The conclave’s fixed ways
And now the cardinals of the Roman Catholic Church retreat into the Sistine Chapel, hordes of journalists flitting breathlessly around St. Peter’s Square, one question above many others hanging in the air. Will the next pope chart a course of truly significant change for the church, which could certainly use some changing?
The answer is in the very nature and composition of the conclave. No.
Much of what has eroded the church’s authority and must be addressed is its addiction to secrecy, its rejection of transparency. This dictated its botched, disastrous response to the child sexual abuse crisis. It’s the root of the problem with the Vatican bank. It’s also why public attention to the final chapter of Pope Benedict XVI’s reign was dominated by talk of leaks and liaisons and wiretaps and dossiers. When an organization shrouds itself in mystery, it’s invariably treated as a cradle of intrigue.
And yet here its self-appointed leaders are, walling themselves off in order to make the most important decision about the church’s governance in complete isolation and privacy. They will keep only their own counsel. They will speak to the outside world in smoke signals.
There’s no scriptural mandate for this. It doesn’t date back to the origins of the church. It evolved in part from the longest conclave ever, in the 13th century, when the church’s leaders were locked away by people tensely awaiting a decision and trying to hurry it along.
But the leaders now cloister themselves of their own accord, and force anyone who may come in contact with them during the conclave — nurses, say, or security officers — to swear not to reveal anything they’ve witnessed, under threat of excommunication. You’d be hard pressed to construct a better metaphor for the cardinals’ limited interest in human (as opposed to divine) accountability, or for their distance from the people in the pews, relegated time and again to roles as onlookers and dutiful subjects.
The 115 electors, who are also the candidates, are much more alike than different. They’re all men, of course, and they were all elevated to their positions by one of the last two popes, who often rewarded leaders with theological orientations mirroring their own. This is a recipe for continuity, not upheaval.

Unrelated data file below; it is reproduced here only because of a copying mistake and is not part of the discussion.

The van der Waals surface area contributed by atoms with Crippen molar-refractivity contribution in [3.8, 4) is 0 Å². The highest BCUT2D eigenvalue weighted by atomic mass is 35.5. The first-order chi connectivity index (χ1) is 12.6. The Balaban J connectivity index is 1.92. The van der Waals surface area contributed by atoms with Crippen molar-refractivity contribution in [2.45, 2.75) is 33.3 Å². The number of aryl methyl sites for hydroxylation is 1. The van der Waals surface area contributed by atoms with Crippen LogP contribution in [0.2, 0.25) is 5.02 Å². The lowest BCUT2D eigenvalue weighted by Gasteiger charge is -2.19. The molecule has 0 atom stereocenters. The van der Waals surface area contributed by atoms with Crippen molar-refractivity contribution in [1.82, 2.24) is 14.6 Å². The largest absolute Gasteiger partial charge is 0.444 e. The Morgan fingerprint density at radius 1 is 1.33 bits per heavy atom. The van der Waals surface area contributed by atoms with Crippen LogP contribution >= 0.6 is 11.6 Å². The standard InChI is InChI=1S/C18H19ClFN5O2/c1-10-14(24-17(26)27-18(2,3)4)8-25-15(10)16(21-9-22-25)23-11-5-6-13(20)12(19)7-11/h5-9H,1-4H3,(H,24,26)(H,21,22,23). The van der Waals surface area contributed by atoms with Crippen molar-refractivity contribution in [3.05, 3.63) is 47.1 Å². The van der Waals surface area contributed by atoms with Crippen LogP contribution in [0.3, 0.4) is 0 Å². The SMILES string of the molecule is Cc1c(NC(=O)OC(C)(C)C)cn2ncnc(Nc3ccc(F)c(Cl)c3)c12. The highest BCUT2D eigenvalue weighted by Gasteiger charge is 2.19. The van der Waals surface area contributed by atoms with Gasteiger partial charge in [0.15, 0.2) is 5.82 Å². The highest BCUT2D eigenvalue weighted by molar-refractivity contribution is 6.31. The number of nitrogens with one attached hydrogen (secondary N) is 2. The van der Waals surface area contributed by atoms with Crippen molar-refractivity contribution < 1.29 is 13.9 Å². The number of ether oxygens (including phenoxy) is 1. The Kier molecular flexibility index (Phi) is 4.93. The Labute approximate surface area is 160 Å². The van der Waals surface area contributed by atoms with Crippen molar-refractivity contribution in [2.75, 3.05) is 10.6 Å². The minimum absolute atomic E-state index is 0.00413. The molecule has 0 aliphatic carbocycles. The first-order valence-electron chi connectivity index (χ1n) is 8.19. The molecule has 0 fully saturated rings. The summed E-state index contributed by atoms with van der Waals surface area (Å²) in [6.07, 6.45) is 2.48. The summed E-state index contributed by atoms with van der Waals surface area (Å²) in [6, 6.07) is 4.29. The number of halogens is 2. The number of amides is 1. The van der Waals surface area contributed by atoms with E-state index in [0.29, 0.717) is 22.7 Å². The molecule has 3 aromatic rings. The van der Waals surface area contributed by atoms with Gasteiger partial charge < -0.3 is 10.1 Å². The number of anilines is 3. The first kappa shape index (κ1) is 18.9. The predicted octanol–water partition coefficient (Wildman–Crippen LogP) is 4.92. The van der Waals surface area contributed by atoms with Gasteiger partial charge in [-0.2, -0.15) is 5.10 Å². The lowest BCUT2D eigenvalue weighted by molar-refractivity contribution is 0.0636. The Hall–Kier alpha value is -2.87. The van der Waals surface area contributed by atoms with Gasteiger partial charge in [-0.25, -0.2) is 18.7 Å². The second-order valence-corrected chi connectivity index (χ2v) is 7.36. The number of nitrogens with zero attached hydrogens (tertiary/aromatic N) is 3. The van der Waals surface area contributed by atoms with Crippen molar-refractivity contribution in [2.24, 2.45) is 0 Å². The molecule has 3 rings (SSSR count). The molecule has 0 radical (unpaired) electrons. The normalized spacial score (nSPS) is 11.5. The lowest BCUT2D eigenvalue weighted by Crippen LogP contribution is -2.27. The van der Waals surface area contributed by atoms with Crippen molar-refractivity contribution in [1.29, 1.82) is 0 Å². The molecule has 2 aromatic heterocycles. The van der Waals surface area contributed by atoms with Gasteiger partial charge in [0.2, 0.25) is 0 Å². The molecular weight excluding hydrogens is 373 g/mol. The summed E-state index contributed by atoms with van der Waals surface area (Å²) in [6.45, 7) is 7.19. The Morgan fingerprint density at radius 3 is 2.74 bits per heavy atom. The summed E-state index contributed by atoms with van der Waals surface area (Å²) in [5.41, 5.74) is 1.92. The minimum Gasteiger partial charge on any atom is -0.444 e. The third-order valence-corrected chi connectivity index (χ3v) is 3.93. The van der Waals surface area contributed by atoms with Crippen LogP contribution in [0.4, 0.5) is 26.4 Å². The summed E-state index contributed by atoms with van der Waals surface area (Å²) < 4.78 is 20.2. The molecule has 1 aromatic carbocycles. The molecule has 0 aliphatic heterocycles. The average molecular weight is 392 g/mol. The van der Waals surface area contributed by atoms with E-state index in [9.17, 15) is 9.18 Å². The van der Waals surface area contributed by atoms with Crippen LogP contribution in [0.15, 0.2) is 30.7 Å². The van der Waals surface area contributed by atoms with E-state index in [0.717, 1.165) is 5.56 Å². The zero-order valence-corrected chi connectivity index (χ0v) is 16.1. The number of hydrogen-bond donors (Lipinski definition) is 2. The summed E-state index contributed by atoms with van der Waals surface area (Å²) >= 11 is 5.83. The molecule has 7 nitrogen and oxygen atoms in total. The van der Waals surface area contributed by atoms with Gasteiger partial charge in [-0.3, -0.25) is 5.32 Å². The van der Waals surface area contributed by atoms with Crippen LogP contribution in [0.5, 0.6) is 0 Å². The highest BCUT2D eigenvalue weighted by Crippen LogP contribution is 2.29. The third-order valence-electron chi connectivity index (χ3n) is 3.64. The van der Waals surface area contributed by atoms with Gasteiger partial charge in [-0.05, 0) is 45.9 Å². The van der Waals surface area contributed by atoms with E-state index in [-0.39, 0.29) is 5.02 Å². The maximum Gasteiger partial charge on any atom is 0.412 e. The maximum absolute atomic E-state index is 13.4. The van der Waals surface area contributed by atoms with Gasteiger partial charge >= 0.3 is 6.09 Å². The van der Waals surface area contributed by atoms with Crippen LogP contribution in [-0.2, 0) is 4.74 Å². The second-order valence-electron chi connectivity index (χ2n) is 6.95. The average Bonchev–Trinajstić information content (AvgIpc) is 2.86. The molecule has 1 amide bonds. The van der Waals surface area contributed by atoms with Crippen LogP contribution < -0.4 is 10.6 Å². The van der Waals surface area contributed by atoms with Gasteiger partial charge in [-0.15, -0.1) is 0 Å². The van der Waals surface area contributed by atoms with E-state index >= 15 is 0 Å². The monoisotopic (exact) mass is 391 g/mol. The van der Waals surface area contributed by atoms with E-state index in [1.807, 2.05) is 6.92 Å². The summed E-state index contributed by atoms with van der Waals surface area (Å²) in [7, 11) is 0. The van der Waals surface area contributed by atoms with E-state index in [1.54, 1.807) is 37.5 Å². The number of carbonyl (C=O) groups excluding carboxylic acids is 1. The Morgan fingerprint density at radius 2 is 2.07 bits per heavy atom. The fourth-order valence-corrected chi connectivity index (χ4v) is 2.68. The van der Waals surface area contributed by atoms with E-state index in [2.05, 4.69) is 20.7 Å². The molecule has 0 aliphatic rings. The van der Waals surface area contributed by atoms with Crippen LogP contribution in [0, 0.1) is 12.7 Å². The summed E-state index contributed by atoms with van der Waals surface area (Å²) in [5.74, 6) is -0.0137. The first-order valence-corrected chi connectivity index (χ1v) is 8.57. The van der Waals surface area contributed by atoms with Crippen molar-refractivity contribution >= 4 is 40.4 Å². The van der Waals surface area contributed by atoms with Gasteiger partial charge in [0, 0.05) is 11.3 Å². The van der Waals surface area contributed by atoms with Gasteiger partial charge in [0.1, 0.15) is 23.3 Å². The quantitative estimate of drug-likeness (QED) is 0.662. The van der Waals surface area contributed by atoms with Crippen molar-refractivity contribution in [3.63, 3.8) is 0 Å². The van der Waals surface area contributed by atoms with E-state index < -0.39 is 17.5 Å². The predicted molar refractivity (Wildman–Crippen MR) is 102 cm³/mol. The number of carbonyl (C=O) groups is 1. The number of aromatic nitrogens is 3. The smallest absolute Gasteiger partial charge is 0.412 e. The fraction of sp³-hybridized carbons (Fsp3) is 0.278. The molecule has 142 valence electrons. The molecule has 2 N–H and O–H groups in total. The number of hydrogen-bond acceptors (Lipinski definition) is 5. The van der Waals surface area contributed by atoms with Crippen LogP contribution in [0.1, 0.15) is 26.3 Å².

Their average age is 72, and they’re a geographic mismatch with the global distribution of Catholics. Fewer than one in 20 Catholics reside in Italy, while nearly 1 in 4 electors are Italian. Europe accounts for about 24 percent of the world’s Catholic population but more than 50 percent of the cardinals with a vote in this conclave.
All of which is to say that the church is no democracy. To a large extent, it shouldn’t be. Its lodestar isn’t what’s of greatest liking to its citizens, so to speak, but what’s of greatest fidelity to God.
And for the cardinals at its helm, the whole notion of new directions contradicts what they see as their stewardship of eternal, unalterable truths. They look at change with deep suspicion. They deem it undesirable for the most part.
Cardinal Timothy Dolan, the archbishop of New York, asserted almost as much in a recent homily in Rome, saying that “the very nature of the papacy is to hand on faithfully what God told us of Jesus, what Jesus told his apostles, and what his apostles hand on to us — tradition, with a capital T.”
That’s an understandable perspective. Clinging to its ways, the Roman Catholic hierarchy has outlasted other ruling classes. Despite ample turmoil, despite all the scandals, much of the world turns its gaze toward Rome this week.
But what Dolan and his peers disregard is how many facets of the tradition they stubbornly protect reflect their and their predecessors’ subjective, utterly human interpretation of how God speaks and what God wants. There are ways the church could bend without simply caving to public opinion or losing its soul. And the right degree of adaptability could substantially bolster the institutional church’s moral authority rather than compromise it.
This was implicit in an interview that one of the cardinals from the last conclave, Carlo Maria Martini of Milan, gave right before his death last year. He reportedly complained that the church was two centuries behind the times. “Our rites,” he added, “are pompous.”
They are at the least predictable. And while it may be impossible to guess whether the next pope will come from Europe or Latin America or even Africa, it’s almost certain that he will abide and maintain the church’s opaqueness, preserve the current requirements of the priesthood, stay the course.
And many hopeful, hurting Catholics will be left where they were under Benedict: with a faith whose essence warms them, but whose formal administration leaves them cold.
Frank Bruni is a columnist for the New York Times.